The question of whether men and women can be just friends is something I’ve asked myself time and time again over the years. I’ve always got on with men, but I like to think just as well as I get on with women. I don’t think I’m one of those women who only gets on with men but I’ve always thought that technically, there’s no reason why men and women can’t be good friends.

 

Except … I’ve never really managed it. In fact, the only male friends I have, where we are truly just friends, and no hint of anything else, are my gay male friends. So why is that?

 

I think unfortunately, and predictably, in my experience anyway, it always comes down to sex and attraction. My friendships with men have either been borne from a sexual relationship, ie. an ex-partner, or a drunken fumble that never quite manifested itself into anything else, or one person in the relationship has always yearned for more. (More often than not it’s me doing the yearning!) I feel there is always the question of ‘Should I?’, ‘Would they?’ ‘Would I?’ ‘Could I?’ on the table … it’s just natural curiosity I guess.

 

I have lots of examples I could share with you but the most recent example that sparked this post is what happened on the train to me last week. I talked about it on Facebook, but to cut a long story short, I had a panic attack on the train and a guy started talking to me (when I trod on his foot – classic Kate), and then went on to ask me out. I wasn’t interested in him, made up an imaginary boyfriend, still went on to give him my phone number because I felt cornered, and even after I said no to a date once in person, he went on to ask me out again three times via text. I had made it clear a friendship was only on the table, but that clearly wasn’t possible.

 

Then there’s my ex from earlier this year. His life is quite complicated but amazingly, we’ve managed to remain friends, but only because he’s in another country! He asked to see me before he left but I knew that if I saw him, I’d want him again ‘like that’. So I can only (I feel) have any semblance of friendship with him if I never see him again. Not ideal, but when you have chemistry with someone of the opposite sex, I’m not sure you can ever be just friends. I guess that’ll be a ‘watch this space’ situation whilst I figure out my feelings about him but that’s where it stands for now, a purely virtual friendship.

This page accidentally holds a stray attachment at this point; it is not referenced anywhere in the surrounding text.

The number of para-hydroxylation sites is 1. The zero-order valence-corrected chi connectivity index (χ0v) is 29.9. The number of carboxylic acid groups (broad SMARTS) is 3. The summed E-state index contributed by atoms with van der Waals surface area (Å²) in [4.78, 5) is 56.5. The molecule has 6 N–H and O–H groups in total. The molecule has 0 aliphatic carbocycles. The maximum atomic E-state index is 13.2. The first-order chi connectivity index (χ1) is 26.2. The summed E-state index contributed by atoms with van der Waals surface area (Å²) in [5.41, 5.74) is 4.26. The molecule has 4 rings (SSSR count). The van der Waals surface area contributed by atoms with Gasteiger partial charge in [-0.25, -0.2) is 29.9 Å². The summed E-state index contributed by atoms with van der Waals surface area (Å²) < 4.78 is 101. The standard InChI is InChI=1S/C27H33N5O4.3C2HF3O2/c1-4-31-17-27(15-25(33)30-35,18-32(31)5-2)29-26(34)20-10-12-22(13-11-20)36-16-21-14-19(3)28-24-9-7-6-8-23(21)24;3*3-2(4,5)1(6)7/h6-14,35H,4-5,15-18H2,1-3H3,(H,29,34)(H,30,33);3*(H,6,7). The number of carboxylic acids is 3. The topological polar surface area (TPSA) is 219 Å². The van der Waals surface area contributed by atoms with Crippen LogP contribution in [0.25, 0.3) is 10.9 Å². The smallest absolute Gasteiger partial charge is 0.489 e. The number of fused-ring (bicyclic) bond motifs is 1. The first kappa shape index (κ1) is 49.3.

And finally, there’s my latest date. (Here’s what happened when we first met.) We had three dates, and in a nutshell, we just weren’t a good fit, not long term. I just didn’t feel it. ‘It’ .. hard to define, but the feeling wasn’t there for me. Very different people, and I really tried to make it work but went with my gut instinct and called it off. I’ve always been honest and open with him about how I feel, treated him with respect, and at the end of my very well worded (in my opinion) text to him (I couldn’t face a phone call for various reasons) I asked if we could stay friends because he’s a nice bloke and it would be nice to stay in touch. I know it’s clichéd to say, “Let’s stay friends,” but I think it’s possible after three dates because let’s face, we’re nothing more than friends at this stage. Alas, his reply would dictate that he’s cross with me and doesn’t want to be friends, which is sad. But I get it.

 

Maybe it all comes down to attraction. You can be attracted to someone of the opposite sex but you don’t have to act on it, as long as you respect how the other person feels. If they’re attracted to you too, and you’re both single, it would beg the question why are you just friends I guess? You can have a history with someone, and still be friends, just as long as you never see them in person again (maybe that’s just me!). But there are jealous partners to contend with, colleagues that may worry a friendship will be misconstrued and a whole host of other worries and concerns, which is sad isn’t it? Throw alcohol into the mix and well … we all know how that sometimes ends.

 

I guess like with all relationships, if you communicate your intentions from the outset, the chances are higher of maintaining a friendship. If you want more, say you do, at least you’ll know where you stand. Conversely, if you only want friendship, say nothing else is on offer, and then the other person can decide if it’s enough.

 

I asked a few friends whether they thought men and women could just be friends and not one person could give me a definite ‘yes’ or ‘no’. They all said … “Well it depends …” or, “It’s complicated …” They all had stories like mine where sex, or attraction, for one reason or another affected a friendship so the jury is still out. But I do remain hopeful that male/female friendship is possible, with no strings, because if nothing else, it allows me to have just the smallest insight into the male psyche in the hope that one day, in the very distant future, I may be able to understand what makes a man tick. But let’s face it, that’s highly unlikely!

 

I would love to hear what you think.

kate sutton

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